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Thermal Event at Datacenter

02-07-10 by . 18 comments

Our hosting provider, PEAK, let us know that they had a cooling compressor fail in the facility.

The primary database server was apparently taken offline at 2:53 AM Pacific Time by this thermal event.

The backup database server is still online and has the most recent (12 AM) backups restored to it; we’re currently just waiting to hear if db1 is rebootable/alive before bringing db2 online.

db1 came back OK, and we’re resuming site service now at 3:57 AM.

Checking the logs, db1 apparently shut down from heat at 2:44 AM:

The previous system shutdown at 2:44:21 AM on 2/7/2010 was unexpected.

I suspect db1 shut down because it’s on top of the rack (highest = more heat) and it is the only server using the High Performance power plan — which operates all CPUs at 100% speed all the time — instead of the default Balanced power plan which allows the CPUs to reduce speed and consume less power when they are lightly loaded.

We’ll be following up with PEAK to figure out why this wasn’t handled before temperatures became dangerously high.

Obligatory video link.

Geoff went down to the datacenter, and he confirmed it really was quite hot down there — doors were open, fans were placed blowing air in, etc.

Update: PEAK official statement

The PEAK HVAC system consist of two cooling systems which both operate to provide cooling to the pressurized floor of data center. One system is a 5-ton and the second is a 10-ton unit.

At around 2:30am on Sunday morning (2/7) the PEAK Data Center experienced a failure of one of our air conditioning units on the roof. Our monitoring systems notified the PEAK support center when the AIR temperature exceeded 80 degrees F. At some point we measured temps of 83+ degrees F in the Data Center.

Engineers arrived on-site around 3:00am and deployed portable fans to exhaust warm air. This brought down the air temperature in the Data Center to under 80 degrees.

Our HVAC vendor was dispatched and arrived on-site by 4:00am. The vendor located a failed heat exchanger fan motor in their in-stock inventory and performed an emergency replacement. By 7:00am the HVAC system was operating with the repaired equipment. At 7:30 4lbs of coolant was added to the system. By 9:00am, the temperature in the Data Center returned to normal levels.

PEAK Engineers are looking into why this failure caused a significant rise in the Data Center temperature. Based on our findings, PEAK will take the necessary actions to ensure a failure of one systems does not cause a significant change in the Data Center temperature. We will provide this information once it becomes available.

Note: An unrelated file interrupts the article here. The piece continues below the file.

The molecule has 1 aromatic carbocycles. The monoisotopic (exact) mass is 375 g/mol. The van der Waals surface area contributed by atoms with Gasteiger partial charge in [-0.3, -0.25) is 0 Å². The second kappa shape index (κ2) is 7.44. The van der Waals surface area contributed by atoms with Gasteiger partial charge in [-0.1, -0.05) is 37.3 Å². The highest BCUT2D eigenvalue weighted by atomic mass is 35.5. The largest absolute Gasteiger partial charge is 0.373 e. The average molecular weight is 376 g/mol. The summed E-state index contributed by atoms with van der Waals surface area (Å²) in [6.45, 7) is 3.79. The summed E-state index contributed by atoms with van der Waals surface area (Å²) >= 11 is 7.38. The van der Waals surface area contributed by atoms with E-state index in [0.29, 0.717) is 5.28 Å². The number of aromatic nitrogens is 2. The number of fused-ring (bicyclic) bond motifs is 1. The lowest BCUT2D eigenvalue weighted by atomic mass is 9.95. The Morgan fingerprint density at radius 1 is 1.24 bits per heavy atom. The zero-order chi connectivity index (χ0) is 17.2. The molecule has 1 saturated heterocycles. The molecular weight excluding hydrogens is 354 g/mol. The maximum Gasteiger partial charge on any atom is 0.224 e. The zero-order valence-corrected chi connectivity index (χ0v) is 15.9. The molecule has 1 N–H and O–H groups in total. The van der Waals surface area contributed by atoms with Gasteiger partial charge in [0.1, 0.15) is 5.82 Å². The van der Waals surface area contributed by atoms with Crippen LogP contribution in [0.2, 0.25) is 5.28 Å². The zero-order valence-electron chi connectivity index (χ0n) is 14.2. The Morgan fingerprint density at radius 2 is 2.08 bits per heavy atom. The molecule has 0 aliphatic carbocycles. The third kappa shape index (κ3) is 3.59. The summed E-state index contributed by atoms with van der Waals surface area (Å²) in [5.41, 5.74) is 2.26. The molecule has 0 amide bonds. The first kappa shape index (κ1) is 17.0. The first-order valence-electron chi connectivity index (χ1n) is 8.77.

Scary how fast temperatures rose!

Filed under server


Sam152 Feb 7 2010

Damn, this is the second time Peak has pretty much screwed us over.

Markus Feb 7 2010

*crossing fingers*

Wish/Dream: have a static HTML dump as a replacement available in case of DB outages so at least the existing Q/A can be browsed (can Google/YourBelovedSearchEngine be used for that?).

Wow, this really sucks; I guess I didn’t realize my addiction to this site until it was offline.

Doekman Feb 7 2010

An event you were bound to miss ;-)

Glad everything is up and running again…

I believe you should have a frequent offsite backup plan if PEAK blows up all servers.

we copy 10+GB data to Fog Creek’s NYC data center every weekend. The copy takes over 24 hours currently.

This is why you need redundant climate control systems.

Wow. You guys sure are taking your licks! Fortunately it was mostly a “drill” since you didn’t lose any hardware and hopefully not very much data.

It’s unclear to me if you failed over to your db2 server or if you waited it out to see if db1 would be back up in time. If you waited for db1, then I guess you had *no* data loss?

Thanks for sharing candidly the goings on behind the scenes!

your ability to find “relevant” videos is… scary.

Wow! They have a single cooling system for their datacenter? That’s completely unacceptable for a “professional” operation. Now if you’re redundant system has trouble keeping up on a hot August mid-day, I can appreciate the bean-counters constrained your environment. I’d compare single cooling failures to running without any sort of backup power, or running a server without ever taking backups. (For the cynical, I’m SA of a small environment where my uptime is 5 digits. Failure is a fact of life, get redundancy).

Looking forward to hearing the outcome of this.

Amusingly, the captcha below wants me to type “over melton” ;)

Matt Rogish Feb 8 2010

Yeah, you might want to look at a N+1 redundant data center. Totally unacceptable for this to happen.

>Totally unacceptable for this to happen.
You might want to check your SLA with a free web site

As somebody smarter said on the podcast, the trick is scaling form one db to the second one – I suspect the really tricky bit is scaling from one data center to a pair of geographically remote ones.

I’m surprised no one has posted this link yet:

At least your hardware survived.
I left my laptop on the couch, must have been blocking the air inlets – came back to a dead laptop.

Looks like the CPU died.

Geoff said the servers were uncomfortable to touch when he was down there — as in, he could not leave his hand on the frame of the server for more than a few seconds.

Scary stuff!

How is the db2 sql server setup? You mentioned having the 12 am backup restored to it, so I’m assuming your not using database mirroring or replication? I’m curious because I would like to set a backup sql server for one of my sites and didn’t know if you experienced any issues getting that going for a site with such large volume.

George Duntley Feb 10 2010

Thank you I can use this as an example on why to monitor for my project. Still I am glad nothing major got broken forever.